In that round they faced Bayern, and both, left for the memory, a brilliant first leg, in which Porto beat Guardiola´s men 3-1. His squad appreciated in such a way that the club cashed in more than 110 million the next summer selling players.
Lopetegui left Porto in January 2016, barely a week after having been the leader in the league. Until that date his record was 53 victories, 16 draws and 9 defeats, scoring 159 goals and conceding 54.
Julen holds the reins of Spanish football after being named by the Spanish Federation as the replacement of Vicente del Bosque, he will be the current coach of Spain. Lopetegui has a great challenge ahead: Qualifying Spain for Russia’s 2018 World Cup and to trying to take Spain back to being as succesful as years ago. All the triumphs achieved with Spain’s inferior categories and the fact that he has already worked with many players of the current squad before are some of the reasons for him to become the current coach of Spain. And now, Lopetegui hopes to give back all that trust by maintaining Spain’s way of playing, in which possesion must always remain as the protagonist. Nevertheless, he must also take advantage of all the new qualities and virtues of the Spaniards in order to alter the system whenever it is required.
With Lopetegui at the helm, La Roja completed a great qualifying stage, winning nine games and drawing one, which earned them the first place of the group and the qualification for Russia 2018. Spain scored 36 times and conceded just three, keeping its characteristic idea of football even in the friendlies against Belgium, England or Russia.
Before he was named as national team coach, the Spanish federation trusted him to coach the Under 19 and the Under 20 national team. The first competitions came in 2011. He took his team to the European Under 19 Final and he won it, although the Under-20 World Cup didn’t let him be in the European championship. Julen had to be with the Under – 20 team in Colombia. His time there was successful. The Under 19 were champions of Europe in Romania against the Czech Republic (2-3), while the Under 20 team lost in quarter finals against Brasil, who won the tournament. Brasil could only beat Spain in penalties after a vibrant match.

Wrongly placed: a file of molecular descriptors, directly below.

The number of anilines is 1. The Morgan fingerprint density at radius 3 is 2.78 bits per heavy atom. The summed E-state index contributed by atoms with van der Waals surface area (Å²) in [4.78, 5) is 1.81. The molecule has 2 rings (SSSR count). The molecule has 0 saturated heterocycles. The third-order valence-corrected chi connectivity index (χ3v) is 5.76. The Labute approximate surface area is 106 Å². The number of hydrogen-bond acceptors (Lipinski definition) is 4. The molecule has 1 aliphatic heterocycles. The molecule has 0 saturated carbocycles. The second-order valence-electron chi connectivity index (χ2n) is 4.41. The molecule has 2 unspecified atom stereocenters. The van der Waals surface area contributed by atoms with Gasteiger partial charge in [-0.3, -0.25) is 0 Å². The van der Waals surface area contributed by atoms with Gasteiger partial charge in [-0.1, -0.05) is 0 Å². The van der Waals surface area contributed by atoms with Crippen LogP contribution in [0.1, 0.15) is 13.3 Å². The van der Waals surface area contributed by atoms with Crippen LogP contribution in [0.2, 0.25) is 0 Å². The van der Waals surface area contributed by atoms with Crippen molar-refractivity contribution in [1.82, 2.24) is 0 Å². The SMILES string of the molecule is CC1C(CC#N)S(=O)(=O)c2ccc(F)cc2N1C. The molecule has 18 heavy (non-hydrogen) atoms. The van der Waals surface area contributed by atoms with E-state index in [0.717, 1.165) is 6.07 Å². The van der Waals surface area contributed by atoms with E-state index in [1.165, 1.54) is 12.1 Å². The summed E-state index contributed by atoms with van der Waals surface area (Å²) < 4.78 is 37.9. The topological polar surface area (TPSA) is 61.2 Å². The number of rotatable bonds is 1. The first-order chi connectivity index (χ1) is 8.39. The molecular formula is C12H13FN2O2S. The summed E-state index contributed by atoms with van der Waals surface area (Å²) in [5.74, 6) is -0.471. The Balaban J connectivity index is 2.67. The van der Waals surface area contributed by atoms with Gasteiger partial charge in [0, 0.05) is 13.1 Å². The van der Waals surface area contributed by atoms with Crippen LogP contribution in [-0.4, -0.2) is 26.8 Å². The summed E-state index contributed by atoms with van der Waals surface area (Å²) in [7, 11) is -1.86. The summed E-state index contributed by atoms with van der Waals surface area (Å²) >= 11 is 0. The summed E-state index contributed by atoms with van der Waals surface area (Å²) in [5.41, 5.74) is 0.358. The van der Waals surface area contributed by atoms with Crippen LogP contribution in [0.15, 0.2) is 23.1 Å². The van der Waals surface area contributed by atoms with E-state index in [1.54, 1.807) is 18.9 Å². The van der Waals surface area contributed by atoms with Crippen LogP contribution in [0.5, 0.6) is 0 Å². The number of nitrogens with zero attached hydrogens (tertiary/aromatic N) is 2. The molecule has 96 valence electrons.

A year later he continued with his excellent job in the youth teams. This time he was able to coach the European Under-19. The result was unbeatable. Spain won the title against Greece. That squad had players like Jesé, Deulofeu, Denis Suárez, Óliver Torres, Alcácer and Bernat.
In June 2013 there was a new challenge: the Under-21 European championship at Israel. Julen had been in charge of the Under 21 after the Olympics in London. Spain had plenty of talent (De Gea, Alberto Moreno, Illarramendi, Koke, Thiago, Isco, Morata…) at Lopetegui’s orders. The coach managed the team like a master and they performed brilliantly: Spain won all 5 matches with 12 goals scored and only two conceded. Those two goals conceded came in the final, where Spain beat Italy 2-4.
With the continental gold, the coach from Guipúzcoa went to the Under 20 World cup in Turkey. Spain under 20 was one of the toughest teams in the tournament, but Uruguay beat them before semifinals on extra time. Before quarter finals, Spain had given an incredible impression. They beat Pogba’s France, who finally won the competition.
Understanding football as a whole. As a coach I aspire that my teams dominate all facets of the game, both offensive and defensive. But for all this to happen, I want to create a group tremendously ambitious at both the individual and the collective level. My thought is that in football the systems are no longer that important; what really matters are the styles and decision-making.